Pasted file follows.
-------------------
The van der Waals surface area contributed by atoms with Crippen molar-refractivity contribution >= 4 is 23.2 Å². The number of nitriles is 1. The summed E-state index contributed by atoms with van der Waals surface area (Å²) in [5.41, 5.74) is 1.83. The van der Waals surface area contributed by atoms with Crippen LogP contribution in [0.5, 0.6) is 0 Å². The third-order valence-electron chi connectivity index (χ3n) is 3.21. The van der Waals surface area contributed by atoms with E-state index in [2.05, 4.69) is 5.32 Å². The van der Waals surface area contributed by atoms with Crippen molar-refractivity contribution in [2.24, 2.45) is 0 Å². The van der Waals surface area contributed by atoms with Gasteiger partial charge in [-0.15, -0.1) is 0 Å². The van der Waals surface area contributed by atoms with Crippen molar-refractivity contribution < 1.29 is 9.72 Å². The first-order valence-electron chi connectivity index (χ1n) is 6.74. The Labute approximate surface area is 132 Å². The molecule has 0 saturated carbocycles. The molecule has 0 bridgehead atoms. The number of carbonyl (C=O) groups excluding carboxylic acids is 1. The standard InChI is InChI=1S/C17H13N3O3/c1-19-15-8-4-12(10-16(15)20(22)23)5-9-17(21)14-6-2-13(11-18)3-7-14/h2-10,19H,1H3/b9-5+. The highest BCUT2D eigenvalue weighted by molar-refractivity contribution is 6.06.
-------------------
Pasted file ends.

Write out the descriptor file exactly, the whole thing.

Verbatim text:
The van der Waals surface area contributed by atoms with Crippen molar-refractivity contribution >= 4 is 23.2 Å². The number of nitriles is 1. The summed E-state index contributed by atoms with van der Waals surface area (Å²) in [5.41, 5.74) is 1.83. The van der Waals surface area contributed by atoms with Crippen LogP contribution in [0.5, 0.6) is 0 Å². The third-order valence-electron chi connectivity index (χ3n) is 3.21. The van der Waals surface area contributed by atoms with E-state index in [2.05, 4.69) is 5.32 Å². The van der Waals surface area contributed by atoms with Crippen molar-refractivity contribution in [2.24, 2.45) is 0 Å². The van der Waals surface area contributed by atoms with Gasteiger partial charge in [-0.15, -0.1) is 0 Å². The van der Waals surface area contributed by atoms with Crippen molar-refractivity contribution < 1.29 is 9.72 Å². The first-order valence-electron chi connectivity index (χ1n) is 6.74. The Labute approximate surface area is 132 Å². The molecule has 0 saturated carbocycles. The molecule has 0 bridgehead atoms. The number of carbonyl (C=O) groups excluding carboxylic acids is 1. The standard InChI is InChI=1S/C17H13N3O3/c1-19-15-8-4-12(10-16(15)20(22)23)5-9-17(21)14-6-2-13(11-18)3-7-14/h2-10,19H,1H3/b9-5+. The highest BCUT2D eigenvalue weighted by molar-refractivity contribution is 6.06.